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version, entitled Life and death of Sir Hugh of the Grime, is in the Roxburgh Ballads; and in Durfey's Pills, 1720, vi. 289, marked to be sung to Chevy Chase. The basis of the tale is the same, but verbally the difference is very considerable, and no comparison can be made. The scene of Burns's tale is Carlisle; some of the others place it in Stirling. It is alleged that the ' wanton bishop' was Robert Aldridge, Lord Bishop of Carlisle, to whom was issued bills of complaint in 1553 against four hundred borderers for burnings, murders, mutilations, &c. Hughie Graham may have been one of the number, but there is no historical evidence for connecting the legend with this bishop. The melody being unknown to Burns, the editor of the Museum set the verses to Druimionn Dubh, see No. 32, a Celtic air.
*No. 340. As I cam down by yon Castle wa'. Scots Musical Museum, 1792, No. 326. The MS. is in the British Museum, and his note in the Interleaved Museum is : ' This is a very popular Ayrshire song.' Stenhouse knew the source of the verses published in the Museum, and records that 'both the words and music were transmitted by Burns to Johnson.' (Illust. page 311.) The earliest symptom of the ballad is a short fragment in Herd's MS. and printed in Scottish Songs, ^76, ii. 6. It begins:—
'O, my bonny bonny May, will ye not rue upon me
A sound sound sleep I'll never get, until I lye ayont thee.'
but Burns's version gave the first intelligible account which ultimately expanded into the numerous stanzas of the Laird of Drum where a brisk dialogue takes place between the Laird and a saucy ' bonny May,' whom he found shearing barley. At first she would not wed him at any price, but ultimately consented, and he won ' Peggy Coutts' without money or education. As the Laird had for his first wife in 1643 the fourth daughter of the powerful Marquis of Huntley, he got into disgrace with his kin. The ballad with a note is in Kinloch's Ballads, 1827, 199. (See No. 342.) The tune as in the text was originally printed in the Museum with the verses. If it bears a somewhat distant resemblance to another Scottish melody, it is nevertheless an excellent variant.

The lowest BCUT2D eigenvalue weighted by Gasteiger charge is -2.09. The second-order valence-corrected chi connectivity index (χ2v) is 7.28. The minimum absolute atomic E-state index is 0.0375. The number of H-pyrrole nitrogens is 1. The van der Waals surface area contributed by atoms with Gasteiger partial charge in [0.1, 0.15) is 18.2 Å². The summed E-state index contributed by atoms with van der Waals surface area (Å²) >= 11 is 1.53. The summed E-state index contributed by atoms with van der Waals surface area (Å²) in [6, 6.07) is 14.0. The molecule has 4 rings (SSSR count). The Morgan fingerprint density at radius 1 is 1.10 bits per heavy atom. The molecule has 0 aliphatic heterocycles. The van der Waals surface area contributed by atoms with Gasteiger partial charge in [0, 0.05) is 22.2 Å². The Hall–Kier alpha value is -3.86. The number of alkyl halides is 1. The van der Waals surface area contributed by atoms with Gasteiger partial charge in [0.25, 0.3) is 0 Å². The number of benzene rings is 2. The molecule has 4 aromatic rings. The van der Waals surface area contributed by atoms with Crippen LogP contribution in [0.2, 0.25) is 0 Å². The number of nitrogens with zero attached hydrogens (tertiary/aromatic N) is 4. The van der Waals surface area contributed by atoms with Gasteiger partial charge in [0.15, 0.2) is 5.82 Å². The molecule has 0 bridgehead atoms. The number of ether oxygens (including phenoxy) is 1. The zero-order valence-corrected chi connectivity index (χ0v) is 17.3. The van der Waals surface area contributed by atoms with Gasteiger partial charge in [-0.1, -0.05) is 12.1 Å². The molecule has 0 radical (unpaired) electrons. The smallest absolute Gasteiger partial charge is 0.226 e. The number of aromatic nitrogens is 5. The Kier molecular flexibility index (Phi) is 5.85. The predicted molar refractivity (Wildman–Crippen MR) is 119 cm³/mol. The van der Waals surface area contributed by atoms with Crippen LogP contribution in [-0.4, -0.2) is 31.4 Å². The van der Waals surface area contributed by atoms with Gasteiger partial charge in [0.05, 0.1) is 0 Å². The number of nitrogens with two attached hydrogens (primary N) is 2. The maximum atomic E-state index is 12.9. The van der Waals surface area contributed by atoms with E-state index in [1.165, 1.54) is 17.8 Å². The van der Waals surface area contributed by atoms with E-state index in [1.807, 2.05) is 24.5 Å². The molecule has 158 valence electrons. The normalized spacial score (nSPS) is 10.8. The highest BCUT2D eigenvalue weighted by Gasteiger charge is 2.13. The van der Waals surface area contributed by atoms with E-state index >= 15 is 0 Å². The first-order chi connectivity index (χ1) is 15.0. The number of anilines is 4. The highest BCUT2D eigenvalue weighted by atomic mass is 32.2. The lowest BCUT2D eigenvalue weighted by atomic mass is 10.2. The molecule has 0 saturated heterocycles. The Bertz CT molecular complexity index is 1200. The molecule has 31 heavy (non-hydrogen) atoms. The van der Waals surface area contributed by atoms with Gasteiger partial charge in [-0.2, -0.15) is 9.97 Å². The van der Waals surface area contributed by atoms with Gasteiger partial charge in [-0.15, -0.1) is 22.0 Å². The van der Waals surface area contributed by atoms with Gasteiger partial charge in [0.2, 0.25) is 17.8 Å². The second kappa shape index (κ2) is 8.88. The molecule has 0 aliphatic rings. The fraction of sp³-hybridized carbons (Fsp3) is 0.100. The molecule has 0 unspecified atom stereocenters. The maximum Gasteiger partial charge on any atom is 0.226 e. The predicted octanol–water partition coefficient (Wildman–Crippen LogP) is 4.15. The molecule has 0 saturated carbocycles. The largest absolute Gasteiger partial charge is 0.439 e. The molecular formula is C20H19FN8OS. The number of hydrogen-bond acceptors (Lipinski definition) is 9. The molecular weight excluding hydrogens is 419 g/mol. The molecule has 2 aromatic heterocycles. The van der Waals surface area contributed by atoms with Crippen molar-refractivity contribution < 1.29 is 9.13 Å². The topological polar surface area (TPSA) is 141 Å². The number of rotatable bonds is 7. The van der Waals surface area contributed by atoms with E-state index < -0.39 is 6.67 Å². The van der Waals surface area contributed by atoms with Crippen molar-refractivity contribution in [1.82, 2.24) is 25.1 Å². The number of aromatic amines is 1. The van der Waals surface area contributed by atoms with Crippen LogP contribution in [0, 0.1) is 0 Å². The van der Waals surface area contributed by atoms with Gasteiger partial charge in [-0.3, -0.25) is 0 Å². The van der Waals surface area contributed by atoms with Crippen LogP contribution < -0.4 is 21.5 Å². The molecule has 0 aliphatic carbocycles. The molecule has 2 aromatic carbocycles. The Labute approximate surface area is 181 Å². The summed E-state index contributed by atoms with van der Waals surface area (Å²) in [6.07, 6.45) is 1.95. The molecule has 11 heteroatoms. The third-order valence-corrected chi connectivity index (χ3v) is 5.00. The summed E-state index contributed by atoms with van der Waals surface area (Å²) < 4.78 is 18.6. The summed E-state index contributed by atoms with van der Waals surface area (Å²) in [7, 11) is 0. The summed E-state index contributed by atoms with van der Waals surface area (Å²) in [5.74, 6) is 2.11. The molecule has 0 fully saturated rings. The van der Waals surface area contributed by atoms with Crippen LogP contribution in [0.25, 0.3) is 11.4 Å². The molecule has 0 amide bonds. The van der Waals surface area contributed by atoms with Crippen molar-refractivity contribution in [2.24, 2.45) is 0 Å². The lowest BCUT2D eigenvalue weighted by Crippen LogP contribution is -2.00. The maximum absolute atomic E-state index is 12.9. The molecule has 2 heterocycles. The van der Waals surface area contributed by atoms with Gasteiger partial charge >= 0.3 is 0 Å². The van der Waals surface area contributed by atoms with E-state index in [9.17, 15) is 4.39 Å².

*Ho. 341. O, where hae ye been Lord Ronald, my sonp In the Scots Musical Museum, 1792, No. 327, from Burns's MS. in the British Museum, entitled Lord Ronald, my son. ' The fragment of this ancient ballad, with the beautiful air to which it is sung, were both recovered by Burns and placed in the Museum': (Stenhouse, Illust. 311). Later versions appear in Scott's Minstrelsy, 1803, I'll. 292; Kinloch's Scottish Ballads, 1827, 110, entitled Lord Donald, where the young man's sweetheart poisons him, with ' a dish of sma' fishes.' The legacy he leaves with his mother is described in the last two lines :—
' The tow and the halter for to hang on yon tree, And lat her hang there for the poysoning o' me.'
A selection of versions entitled Lord Randal's in Child's Ballads, 1882, i. 131. The legend is dispersed over the continent of Europe,, and Child states that it is current in German, Dutch, Magyar, Sclavonic, Italian and other languages. Burns refers to the tune as follows: ' This air, a very favourite one in Ayrshire, is evidently the original of Lochaber:' (Interleaved Museum). The air Lord Ronald is derived from Lochaber, which in its turn comes from King James March in Ireland, appearing for the first time in Leyden's MS. 1692, and again in Atkinson's MS. 1694. The tune obtained the title Lochaber for the first time from Ramsay's well-known song in (he Tea- Table Miscellany, 1724, and the music is in Craig's Scots Tunes, 1730, 26; the Orpheus Caledonius, 1733. No. 30 ; and later collections. The three melodies differ in detail from one another, and the assumption that the Kingjames March is de facto the original is founded on its prior appearance; but the Lord Ronald air in the text which Burns communicated to Johnson's Museum, having only one